SALT LAKE CITY (AP) — One of the largest Boy Scout councils in the country is laying off employees because donations are down — possibly a side effect of tension between the Scouts and the Mormon church over this summer’s decision to allow gay Scout leaders.
The fall fundraising driver for the Utah National Parks Council is only about halfway over, but council president Stan Lockhart said preliminary data shows a substantial drop in donations.
“This is a painful day for us all,” Lockhart said Monday. “These are people we know and love, who have dedicated their careers to helping Boy Scouts. It just hurts.”
The council serves about 90,000 Scouts south of Salt Lake County and has about 70 employees. Lockhart said the end-of-the-year Friends of Scouting fundraising drive provides most of the money for council’s volunteer support, record-keeping and summer camps.
The Church of Jesus Christ of Latter-day Saints is the nation’s largest sponsor of Boy Scout units. It sponsors nearly 38,000 Scout units with 427,000 boys — accounting for about 18 percent of all youth Scouts.
The church said it was deeply troubled with the July decision to rescind a national ban on gay Scout leaders and considering ending its association with the organization. But in August, Mormon leaders announced they were staying with the Scouts after getting assurances that they can appoint troop leaders for the church-sponsored units.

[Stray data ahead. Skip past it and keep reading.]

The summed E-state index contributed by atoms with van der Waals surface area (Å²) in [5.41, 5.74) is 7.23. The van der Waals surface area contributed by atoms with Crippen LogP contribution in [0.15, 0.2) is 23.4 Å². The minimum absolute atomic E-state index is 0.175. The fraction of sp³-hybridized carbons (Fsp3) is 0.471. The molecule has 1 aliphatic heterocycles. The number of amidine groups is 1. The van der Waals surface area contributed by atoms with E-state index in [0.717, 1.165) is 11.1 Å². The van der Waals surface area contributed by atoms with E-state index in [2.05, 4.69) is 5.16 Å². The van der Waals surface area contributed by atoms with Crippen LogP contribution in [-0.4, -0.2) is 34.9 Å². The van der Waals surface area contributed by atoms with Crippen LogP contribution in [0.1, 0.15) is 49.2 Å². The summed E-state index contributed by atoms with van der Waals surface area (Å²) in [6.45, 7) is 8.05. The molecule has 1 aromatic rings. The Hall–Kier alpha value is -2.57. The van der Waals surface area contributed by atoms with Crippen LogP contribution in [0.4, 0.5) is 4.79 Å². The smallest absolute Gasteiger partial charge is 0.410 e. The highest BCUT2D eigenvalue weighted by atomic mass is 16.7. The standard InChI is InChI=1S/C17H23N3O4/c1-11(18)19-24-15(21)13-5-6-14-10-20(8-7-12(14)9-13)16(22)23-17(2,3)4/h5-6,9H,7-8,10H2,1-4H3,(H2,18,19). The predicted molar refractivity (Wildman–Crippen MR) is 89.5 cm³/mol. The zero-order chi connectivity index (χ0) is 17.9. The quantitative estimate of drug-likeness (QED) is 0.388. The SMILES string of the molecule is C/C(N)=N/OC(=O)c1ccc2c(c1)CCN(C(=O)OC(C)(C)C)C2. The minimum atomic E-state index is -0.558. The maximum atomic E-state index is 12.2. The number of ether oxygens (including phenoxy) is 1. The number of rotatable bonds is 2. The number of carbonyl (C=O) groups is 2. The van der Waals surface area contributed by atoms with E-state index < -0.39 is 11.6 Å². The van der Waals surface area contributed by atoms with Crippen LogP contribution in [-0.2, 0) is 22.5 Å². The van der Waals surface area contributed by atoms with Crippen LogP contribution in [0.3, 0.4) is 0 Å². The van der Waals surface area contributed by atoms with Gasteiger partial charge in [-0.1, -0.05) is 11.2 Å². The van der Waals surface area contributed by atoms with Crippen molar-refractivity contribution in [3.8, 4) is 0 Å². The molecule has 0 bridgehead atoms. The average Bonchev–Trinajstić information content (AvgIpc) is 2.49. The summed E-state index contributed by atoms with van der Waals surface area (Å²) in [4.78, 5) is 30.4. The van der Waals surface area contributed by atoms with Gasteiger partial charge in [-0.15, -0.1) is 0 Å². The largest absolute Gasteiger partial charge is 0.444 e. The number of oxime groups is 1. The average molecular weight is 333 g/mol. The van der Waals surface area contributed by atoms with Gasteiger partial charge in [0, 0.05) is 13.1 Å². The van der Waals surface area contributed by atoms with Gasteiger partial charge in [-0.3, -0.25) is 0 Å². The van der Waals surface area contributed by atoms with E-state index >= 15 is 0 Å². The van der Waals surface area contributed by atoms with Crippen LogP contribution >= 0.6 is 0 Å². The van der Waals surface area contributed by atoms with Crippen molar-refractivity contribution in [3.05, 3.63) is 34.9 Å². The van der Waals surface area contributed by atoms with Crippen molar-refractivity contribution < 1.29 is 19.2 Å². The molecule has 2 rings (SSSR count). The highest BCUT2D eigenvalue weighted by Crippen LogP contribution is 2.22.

Lockhart believes that ambivalence confused some people. He says more than 99 percent of troops in his council are chartered by the church.
“The church has reiterated its support for Scouting 100 percent,” said Lockhart, the widower of former Utah House Speaker Becky Lockhart and a former chairman of the state’s Republican party. “I think people may be kind of mad at the Boy Scouts, but there’s a big difference between the National Council and the three local councils in Utah.”
He reiterated that all donated funds are used at the council level, not pooled nationally, and asked anyone on the fence about Scouting to consider how it serves boys by “helping them grow and develop and become men.”
The Scouts’ Great Salt Lake Council, which covers counties in the northern part of the state, started its fundraising driver later than usual to distance it from the disagreement over gay leaders.
“From May to August there was just a lot of uncertainty,” said Great Salt Lake Council Scout Executive Rick Barnes, who doesn’t anticipate a major donation shortage. “We just wanted to overcome all that uncertainty.”